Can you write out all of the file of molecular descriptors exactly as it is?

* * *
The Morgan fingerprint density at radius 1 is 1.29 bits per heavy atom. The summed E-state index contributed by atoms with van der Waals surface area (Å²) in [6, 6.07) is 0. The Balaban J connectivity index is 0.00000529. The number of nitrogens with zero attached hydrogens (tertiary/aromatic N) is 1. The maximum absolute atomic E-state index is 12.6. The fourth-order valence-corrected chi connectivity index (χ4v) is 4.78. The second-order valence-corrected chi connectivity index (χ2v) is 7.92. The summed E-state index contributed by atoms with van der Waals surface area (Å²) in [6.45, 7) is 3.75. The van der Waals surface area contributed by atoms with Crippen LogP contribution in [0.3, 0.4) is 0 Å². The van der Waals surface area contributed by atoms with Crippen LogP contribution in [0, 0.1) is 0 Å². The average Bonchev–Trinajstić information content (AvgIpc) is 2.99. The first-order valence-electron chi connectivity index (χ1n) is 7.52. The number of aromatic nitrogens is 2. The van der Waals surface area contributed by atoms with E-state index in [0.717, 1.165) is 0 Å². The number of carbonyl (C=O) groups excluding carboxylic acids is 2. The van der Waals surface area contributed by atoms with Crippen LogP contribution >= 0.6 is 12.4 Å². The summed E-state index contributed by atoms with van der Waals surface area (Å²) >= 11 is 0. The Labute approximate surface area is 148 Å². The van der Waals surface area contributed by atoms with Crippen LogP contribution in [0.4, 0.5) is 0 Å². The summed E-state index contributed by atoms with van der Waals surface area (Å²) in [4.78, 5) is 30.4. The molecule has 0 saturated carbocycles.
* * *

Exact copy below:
The Morgan fingerprint density at radius 1 is 1.29 bits per heavy atom. The summed E-state index contributed by atoms with van der Waals surface area (Å²) in [6, 6.07) is 0. The Balaban J connectivity index is 0.00000529. The number of nitrogens with zero attached hydrogens (tertiary/aromatic N) is 1. The maximum absolute atomic E-state index is 12.6. The fourth-order valence-corrected chi connectivity index (χ4v) is 4.78. The second-order valence-corrected chi connectivity index (χ2v) is 7.92. The summed E-state index contributed by atoms with van der Waals surface area (Å²) in [6.45, 7) is 3.75. The van der Waals surface area contributed by atoms with Crippen LogP contribution in [0.3, 0.4) is 0 Å². The van der Waals surface area contributed by atoms with Crippen LogP contribution in [0, 0.1) is 0 Å². The average Bonchev–Trinajstić information content (AvgIpc) is 2.99. The first-order valence-electron chi connectivity index (χ1n) is 7.52. The number of aromatic nitrogens is 2. The van der Waals surface area contributed by atoms with E-state index in [0.717, 1.165) is 0 Å². The number of carbonyl (C=O) groups excluding carboxylic acids is 2. The van der Waals surface area contributed by atoms with Crippen LogP contribution >= 0.6 is 12.4 Å². The summed E-state index contributed by atoms with van der Waals surface area (Å²) >= 11 is 0. The Labute approximate surface area is 148 Å². The van der Waals surface area contributed by atoms with Crippen LogP contribution in [0.4, 0.5) is 0 Å². The summed E-state index contributed by atoms with van der Waals surface area (Å²) in [4.78, 5) is 30.4. The molecule has 0 saturated carbocycles.